Almost 9 million Chinese students flocked to hundreds of thousands of examination venues across the nation on Wednesday morning for the annual national college entrance examination.
With more people sitting than any other examination in the world, 8.8 million candidates started the paper simultaneously at 9:00 a.m. Wednesday, with many of the venues guarded by police and anxious parents waiting outside.
The Ministry of Education announced earlier that universities and colleges this year will enroll 2.6 million freshmen for a four-year higher education -- just one place for every four candidates.
At 8:15 am, with 45 minutes to go, hundreds of parents were standing in front of the Beijing No. 35 Middle School. Many waited till their children came out.
"I asked for a three-day leave to accompany my son," said Guo Yusen. He woke up early this morning and cooked breakfast for his 18-year-old son.
At least five policemen were patrolling the 200-meter stretch of road in front of the school, with a parked police car flashing emergency lights. The street was choked with people and cars.
"It's not very difficult," said Wang Chaowei, a student with the Beijing Xingtao School, referring to the content of the exam, as he left the exam venue after taking the first test on Chinese which ended at 11:30.
"I was a little nervous in the morning," Wang said, seemingly more released than his parent. "But as everything went smoothly, I'm quite OK now."
Exam takers in Tianjin, a municipality adjacent to Beijing, however, are not as lucky as Wang.
"Daddy, I've let you down," a girl choked with sobs in front of her parent after the first exam. "The required subject of the composition is totally indigestible to me. It's a doomed failure."
Each student is supposed to write a composition with an assigned subject in the national exams. The subjects vary in different provinces, municipalities and regions.
Outside the exam halls, travel agencies are also cash in the opportunity to distribute pamphlets to the parents waiting outside as many students plan to tour in China and abroad which are gifts for their years of laboring.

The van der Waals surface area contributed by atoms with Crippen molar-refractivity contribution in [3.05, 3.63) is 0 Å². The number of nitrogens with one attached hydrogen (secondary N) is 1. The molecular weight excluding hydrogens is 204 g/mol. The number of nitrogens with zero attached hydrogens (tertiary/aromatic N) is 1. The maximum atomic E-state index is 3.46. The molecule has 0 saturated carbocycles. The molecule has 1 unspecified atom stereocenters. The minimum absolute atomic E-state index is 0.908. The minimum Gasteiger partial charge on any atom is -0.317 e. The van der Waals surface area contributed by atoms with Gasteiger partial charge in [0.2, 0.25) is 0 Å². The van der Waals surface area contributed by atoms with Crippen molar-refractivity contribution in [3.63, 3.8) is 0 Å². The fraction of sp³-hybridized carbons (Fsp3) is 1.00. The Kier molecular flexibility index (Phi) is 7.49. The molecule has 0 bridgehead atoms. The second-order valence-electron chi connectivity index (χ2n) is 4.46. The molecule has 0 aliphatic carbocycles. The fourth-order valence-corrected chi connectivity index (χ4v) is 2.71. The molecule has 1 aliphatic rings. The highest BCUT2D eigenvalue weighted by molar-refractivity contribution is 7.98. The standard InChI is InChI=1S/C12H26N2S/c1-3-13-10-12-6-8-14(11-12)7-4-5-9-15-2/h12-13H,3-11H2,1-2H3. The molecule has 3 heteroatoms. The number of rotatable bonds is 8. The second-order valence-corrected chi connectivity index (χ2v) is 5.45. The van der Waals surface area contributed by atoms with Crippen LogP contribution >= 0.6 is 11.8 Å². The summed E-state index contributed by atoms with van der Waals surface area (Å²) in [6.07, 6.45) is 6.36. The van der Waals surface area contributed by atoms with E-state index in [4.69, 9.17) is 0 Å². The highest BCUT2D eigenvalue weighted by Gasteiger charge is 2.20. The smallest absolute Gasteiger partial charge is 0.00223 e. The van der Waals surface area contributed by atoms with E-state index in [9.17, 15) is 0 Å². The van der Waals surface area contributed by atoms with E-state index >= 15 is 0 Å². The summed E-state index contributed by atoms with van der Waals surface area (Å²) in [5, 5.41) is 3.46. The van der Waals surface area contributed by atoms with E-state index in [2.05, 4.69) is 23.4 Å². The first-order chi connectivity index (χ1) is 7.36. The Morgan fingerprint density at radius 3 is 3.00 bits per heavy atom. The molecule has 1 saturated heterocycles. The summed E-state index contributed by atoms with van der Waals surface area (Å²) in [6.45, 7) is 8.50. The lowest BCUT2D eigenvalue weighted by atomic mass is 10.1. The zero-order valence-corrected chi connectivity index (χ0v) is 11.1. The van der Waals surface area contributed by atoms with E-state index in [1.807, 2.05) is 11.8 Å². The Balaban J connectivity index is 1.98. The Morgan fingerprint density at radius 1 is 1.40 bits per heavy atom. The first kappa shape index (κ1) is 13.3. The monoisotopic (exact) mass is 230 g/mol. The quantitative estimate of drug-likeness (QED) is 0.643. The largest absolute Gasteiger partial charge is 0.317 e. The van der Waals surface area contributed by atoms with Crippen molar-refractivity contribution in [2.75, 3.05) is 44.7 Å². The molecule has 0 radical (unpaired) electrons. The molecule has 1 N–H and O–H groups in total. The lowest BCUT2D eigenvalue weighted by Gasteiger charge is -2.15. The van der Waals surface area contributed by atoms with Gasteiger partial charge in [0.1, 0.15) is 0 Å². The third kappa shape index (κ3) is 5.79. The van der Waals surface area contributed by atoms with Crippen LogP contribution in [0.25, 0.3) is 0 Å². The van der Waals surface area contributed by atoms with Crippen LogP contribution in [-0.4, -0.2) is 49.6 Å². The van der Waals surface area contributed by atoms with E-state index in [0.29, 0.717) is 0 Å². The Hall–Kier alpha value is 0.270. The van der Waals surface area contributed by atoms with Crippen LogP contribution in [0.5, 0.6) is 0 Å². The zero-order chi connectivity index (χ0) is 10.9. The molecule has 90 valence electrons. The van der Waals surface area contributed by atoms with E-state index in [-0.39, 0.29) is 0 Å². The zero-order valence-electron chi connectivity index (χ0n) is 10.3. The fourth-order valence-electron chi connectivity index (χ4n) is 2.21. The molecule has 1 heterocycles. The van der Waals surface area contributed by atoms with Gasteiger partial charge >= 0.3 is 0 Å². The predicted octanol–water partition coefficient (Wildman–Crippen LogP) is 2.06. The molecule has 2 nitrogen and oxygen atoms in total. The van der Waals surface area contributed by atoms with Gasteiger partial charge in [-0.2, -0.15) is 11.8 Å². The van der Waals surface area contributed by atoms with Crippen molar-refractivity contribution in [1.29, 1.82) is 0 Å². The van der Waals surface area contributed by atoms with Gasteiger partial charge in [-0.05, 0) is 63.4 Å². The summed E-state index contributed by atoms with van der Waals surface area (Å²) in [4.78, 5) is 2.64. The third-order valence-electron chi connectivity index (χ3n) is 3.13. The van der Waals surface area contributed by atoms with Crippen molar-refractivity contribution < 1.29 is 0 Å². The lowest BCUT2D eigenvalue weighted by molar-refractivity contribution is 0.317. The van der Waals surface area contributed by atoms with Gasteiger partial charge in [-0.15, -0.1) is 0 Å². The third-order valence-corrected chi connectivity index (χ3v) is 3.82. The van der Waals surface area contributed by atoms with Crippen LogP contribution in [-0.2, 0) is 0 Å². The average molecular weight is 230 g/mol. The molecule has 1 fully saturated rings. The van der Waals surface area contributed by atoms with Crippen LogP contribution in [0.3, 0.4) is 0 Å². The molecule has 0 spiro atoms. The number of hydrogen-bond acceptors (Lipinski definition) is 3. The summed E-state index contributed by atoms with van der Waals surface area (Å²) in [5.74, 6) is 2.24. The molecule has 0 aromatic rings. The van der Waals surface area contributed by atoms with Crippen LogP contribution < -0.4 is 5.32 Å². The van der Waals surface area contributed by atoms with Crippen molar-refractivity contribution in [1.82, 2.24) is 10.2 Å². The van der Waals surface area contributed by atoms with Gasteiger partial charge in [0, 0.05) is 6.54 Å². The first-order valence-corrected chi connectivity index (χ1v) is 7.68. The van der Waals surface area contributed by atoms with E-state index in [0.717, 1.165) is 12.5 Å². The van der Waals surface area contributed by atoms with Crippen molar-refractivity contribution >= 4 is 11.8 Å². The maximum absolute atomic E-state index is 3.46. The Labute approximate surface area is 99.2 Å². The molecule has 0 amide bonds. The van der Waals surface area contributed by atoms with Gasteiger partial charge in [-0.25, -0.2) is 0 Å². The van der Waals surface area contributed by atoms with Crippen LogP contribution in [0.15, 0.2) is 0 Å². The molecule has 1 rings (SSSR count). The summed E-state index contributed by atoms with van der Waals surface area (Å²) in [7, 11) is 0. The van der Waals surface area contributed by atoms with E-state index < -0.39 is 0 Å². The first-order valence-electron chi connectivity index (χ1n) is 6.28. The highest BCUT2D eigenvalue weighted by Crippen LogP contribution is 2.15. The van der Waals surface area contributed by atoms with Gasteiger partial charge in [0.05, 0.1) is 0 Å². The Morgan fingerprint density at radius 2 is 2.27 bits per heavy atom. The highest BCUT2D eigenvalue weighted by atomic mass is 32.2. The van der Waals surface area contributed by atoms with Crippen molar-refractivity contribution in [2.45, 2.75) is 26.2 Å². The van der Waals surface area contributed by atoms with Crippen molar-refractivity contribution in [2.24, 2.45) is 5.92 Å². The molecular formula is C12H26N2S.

Across the country, high-tech equipment was deployed to ensure fairness and honesty during the exam. At the headquarters of the Education Bureau of Beijing's Haidian District, staff workers were able to see each examination hall in detail on large screens operated by remote control.
Mobile phone detectors and electronic shielding machines were also widely used to prevent cheating.
The annual exam is scheduled to be held Wednesday and Thursday. In some places, like Shanghai, and Jiangsu and Guangdong Provinces, it will last for three or four days depending of variations in the academic subjects.
However, 4,565 students in Jian'ou, a city in southeast China's Fujian Province are not as lucky, since their exam were postponed due to floods that have been tormenting the city, according to Chen Xingu, leader of the city's educational bureau.
The exams have stretched hundreds of millions of Chinese's nerve, as many families now have only one child due to the family planning policy implemented since the early 1970s and passing the college entrance exams is the only way for Chinese youth to gain access to higher education,
Many parents book their children into hotels in the vicinity of exam halls, order taxi days before the exams, and even hire chefs to cook for their children. Construction sites nearby are also required to stay silent.
Many middle schools in Beijing have handed out pamphlets advising parents what to include in their children's diet and which words should not be spoken to their children.